PostNL Is Asked for Dividend Plan After $2.1 Billion Sale FailsRichard Weiss
PostNL NV is being asked to reveal plans to restore its dividend and raise its share price after losing out on 1.54 billion euros ($2.1 billion) as United Parcel Service Inc. scrapped a takeover of TNT Express NV this month.
PostNL, a Dutch mail service with operations in the U.K., Germany and Italy, would have obtained the cash for its 29.8 percent of TNT, potentially allowing the Amsterdam-based company to cut debt and pay a dividend.
“We believe PostNL is deeply undervalued,” said Fabrice Seiman, co-chief executive officer of hedge fund Lutetia Capital, who sent a letter to PostNL’s CEO Jan. 18 pushing for contingency measures. “The company must lay out a plan for a dividend payment to shareholders and present a credible path.´´
Werner van Bastelaar, a PostNL spokesman, said the company took note of Seiman’s letter and wouldn’t comment on details of a contingency plan before Feb. 25, when the company will present fourth-quarter earnings. PostNL Chief Financial Officer Jan Bos said on Nov. 5 that PostNL had a plan if the UPS deal failed. CEO Herna Verhagen said Jan. 14 that she expects to sell the TNT stake “over the medium term´´ after stability returns to TNT Express.
UPS scrapped its offer of 9.50 euros a share on Jan. 14 after European regulators signalled they may block the deal. PostNL dropped 36 percent on the day, its biggest fall since June 1998, while TNT declined 41 percent.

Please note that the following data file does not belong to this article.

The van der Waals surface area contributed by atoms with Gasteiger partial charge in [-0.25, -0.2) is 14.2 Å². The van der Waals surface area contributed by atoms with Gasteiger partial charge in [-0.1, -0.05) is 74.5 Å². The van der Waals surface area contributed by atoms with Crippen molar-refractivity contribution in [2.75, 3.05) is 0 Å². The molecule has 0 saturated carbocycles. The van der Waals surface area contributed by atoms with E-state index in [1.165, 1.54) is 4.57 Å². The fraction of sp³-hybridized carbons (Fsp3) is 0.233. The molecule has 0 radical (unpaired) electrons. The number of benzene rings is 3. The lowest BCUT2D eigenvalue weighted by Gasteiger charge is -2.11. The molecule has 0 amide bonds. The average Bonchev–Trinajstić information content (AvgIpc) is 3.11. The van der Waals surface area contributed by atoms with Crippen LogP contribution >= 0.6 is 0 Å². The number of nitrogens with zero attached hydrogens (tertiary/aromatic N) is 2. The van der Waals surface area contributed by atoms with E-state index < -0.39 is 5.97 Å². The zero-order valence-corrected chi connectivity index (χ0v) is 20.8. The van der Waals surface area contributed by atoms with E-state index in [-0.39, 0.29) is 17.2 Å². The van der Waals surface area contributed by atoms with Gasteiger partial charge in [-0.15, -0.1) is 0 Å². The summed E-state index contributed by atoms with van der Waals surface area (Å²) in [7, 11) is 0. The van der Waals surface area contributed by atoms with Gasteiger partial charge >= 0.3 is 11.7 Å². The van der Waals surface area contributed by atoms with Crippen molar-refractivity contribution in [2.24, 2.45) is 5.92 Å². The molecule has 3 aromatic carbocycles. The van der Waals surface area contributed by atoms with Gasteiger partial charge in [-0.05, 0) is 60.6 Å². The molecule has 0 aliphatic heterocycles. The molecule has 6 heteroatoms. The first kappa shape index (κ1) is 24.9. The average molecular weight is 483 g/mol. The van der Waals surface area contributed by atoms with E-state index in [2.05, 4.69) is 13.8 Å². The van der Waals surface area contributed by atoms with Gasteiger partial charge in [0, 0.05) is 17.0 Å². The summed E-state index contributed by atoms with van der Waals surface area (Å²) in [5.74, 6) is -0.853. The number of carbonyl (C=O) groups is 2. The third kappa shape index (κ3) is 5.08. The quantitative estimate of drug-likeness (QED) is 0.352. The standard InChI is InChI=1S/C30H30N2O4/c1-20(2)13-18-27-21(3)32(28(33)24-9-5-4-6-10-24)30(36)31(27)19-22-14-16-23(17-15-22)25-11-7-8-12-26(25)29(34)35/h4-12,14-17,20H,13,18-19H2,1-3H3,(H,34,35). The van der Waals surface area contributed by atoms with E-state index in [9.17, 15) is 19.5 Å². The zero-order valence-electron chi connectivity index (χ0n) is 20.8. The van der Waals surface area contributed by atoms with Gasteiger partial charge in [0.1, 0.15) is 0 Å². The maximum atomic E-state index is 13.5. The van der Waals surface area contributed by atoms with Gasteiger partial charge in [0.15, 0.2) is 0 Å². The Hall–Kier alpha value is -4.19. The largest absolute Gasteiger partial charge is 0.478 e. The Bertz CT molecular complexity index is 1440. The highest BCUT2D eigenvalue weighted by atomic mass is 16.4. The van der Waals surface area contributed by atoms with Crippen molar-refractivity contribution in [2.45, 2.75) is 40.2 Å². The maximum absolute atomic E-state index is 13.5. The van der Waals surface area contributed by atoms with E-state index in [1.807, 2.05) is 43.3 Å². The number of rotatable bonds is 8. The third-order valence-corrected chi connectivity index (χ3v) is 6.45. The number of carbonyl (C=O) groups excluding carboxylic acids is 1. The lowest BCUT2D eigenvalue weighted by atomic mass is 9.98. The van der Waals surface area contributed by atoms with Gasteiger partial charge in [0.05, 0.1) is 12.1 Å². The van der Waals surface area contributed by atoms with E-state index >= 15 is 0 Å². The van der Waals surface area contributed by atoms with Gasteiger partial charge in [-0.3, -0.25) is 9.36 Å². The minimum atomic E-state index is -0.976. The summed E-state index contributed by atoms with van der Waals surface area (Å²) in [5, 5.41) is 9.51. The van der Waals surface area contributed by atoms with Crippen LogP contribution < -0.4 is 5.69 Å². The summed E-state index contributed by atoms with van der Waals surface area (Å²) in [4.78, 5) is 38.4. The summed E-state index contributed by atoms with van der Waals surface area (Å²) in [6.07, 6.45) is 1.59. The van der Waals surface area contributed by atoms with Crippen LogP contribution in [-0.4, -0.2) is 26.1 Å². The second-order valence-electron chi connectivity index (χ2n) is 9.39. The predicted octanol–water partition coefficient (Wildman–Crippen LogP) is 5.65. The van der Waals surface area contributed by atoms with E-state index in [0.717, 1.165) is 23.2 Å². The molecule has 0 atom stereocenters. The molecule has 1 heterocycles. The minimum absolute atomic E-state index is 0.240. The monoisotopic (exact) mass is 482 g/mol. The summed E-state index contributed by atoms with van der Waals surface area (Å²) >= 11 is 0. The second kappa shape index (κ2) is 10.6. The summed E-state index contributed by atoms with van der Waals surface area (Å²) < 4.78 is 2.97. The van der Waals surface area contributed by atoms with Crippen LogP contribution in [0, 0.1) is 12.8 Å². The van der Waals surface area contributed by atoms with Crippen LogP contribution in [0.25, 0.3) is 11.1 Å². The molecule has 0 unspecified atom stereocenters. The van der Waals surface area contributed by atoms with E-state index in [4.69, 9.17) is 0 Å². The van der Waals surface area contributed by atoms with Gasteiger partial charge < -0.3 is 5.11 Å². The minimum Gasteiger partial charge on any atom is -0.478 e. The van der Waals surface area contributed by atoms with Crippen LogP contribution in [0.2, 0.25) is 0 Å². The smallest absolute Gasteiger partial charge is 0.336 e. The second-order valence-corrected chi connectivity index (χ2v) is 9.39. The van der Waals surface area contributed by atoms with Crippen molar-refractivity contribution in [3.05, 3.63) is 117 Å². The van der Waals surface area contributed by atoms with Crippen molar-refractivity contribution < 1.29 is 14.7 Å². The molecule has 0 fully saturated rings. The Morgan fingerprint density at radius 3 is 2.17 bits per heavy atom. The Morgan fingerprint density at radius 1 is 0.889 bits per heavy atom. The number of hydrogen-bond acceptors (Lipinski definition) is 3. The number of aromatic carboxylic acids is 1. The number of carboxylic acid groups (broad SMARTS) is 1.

Seiman said in a phone interview from Paris that PostNL should not rush to sell its TNT stake and should try to maximize value for shareholders.
“Management have to better communicate on the future cash flows,” Seiman said. “PostNL’s management should detail a road map to restore the share price.”
PostNL shares rose 5.7 percent to 1.88 euros at 1:32 p.m. in Amsterdam today, paring the decline to 36 percent this year and giving the company a market value of 827 million euros. TNT Express climbed 0.3 percent to 5.47 euros, paring the fall to 35 percent this year and valuing PostNL’s stake at about 886 million euros.
Seiman said that in his letter to PostNL he also urged the company to reduce pension costs.
PostNL is finalizing an agreement with its trade unions to reduce the pension burden by making it mandatory for employees to contribute to the system. Two unions have agreed to the changes and the company is awaiting approval from the third shortly, spokesman Van Bastelaar said.
PostNL said on Nov. 5 that it expected full-year operating income at the lower end of a range of 110 million euros to 160 million euros as a delay in reorganization affected planned savings and implementation costs. It forecast that revenue would be in line with 2011, when it was 4.28 billion euros. The company had net debt of 1.22 billion euros at Sept. 29.
Moody’s Investors Service downgraded PostNL’s credit rating on Jan. 17 to Baa2, the second-lowest investment grade, and placed it under review for a further downgrade, as the company won’t receive cash from UPS for the TNT Express stake to lower debt.